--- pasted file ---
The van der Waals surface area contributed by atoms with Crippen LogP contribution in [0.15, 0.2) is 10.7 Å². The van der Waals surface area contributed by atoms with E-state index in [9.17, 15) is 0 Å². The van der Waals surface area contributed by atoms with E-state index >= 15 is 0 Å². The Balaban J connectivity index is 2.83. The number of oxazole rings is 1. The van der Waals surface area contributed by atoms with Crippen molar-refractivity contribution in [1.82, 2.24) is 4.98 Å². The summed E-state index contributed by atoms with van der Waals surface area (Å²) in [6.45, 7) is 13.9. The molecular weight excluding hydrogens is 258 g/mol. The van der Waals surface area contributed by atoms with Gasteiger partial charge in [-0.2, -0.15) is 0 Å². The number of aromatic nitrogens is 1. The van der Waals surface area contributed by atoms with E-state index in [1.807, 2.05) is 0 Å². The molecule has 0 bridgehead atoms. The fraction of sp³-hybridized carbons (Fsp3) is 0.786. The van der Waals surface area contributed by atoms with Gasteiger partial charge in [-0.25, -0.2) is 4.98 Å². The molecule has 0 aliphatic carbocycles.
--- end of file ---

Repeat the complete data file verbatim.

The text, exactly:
The van der Waals surface area contributed by atoms with Crippen LogP contribution in [0.15, 0.2) is 10.7 Å². The van der Waals surface area contributed by atoms with E-state index in [9.17, 15) is 0 Å². The van der Waals surface area contributed by atoms with E-state index >= 15 is 0 Å². The Balaban J connectivity index is 2.83. The number of oxazole rings is 1. The van der Waals surface area contributed by atoms with Crippen molar-refractivity contribution in [1.82, 2.24) is 4.98 Å². The summed E-state index contributed by atoms with van der Waals surface area (Å²) in [6.45, 7) is 13.9. The molecular weight excluding hydrogens is 258 g/mol. The van der Waals surface area contributed by atoms with Gasteiger partial charge in [-0.2, -0.15) is 0 Å². The number of aromatic nitrogens is 1. The van der Waals surface area contributed by atoms with E-state index in [1.807, 2.05) is 0 Å². The molecule has 0 bridgehead atoms. The fraction of sp³-hybridized carbons (Fsp3) is 0.786. The van der Waals surface area contributed by atoms with Gasteiger partial charge in [-0.25, -0.2) is 4.98 Å². The molecule has 0 aliphatic carbocycles.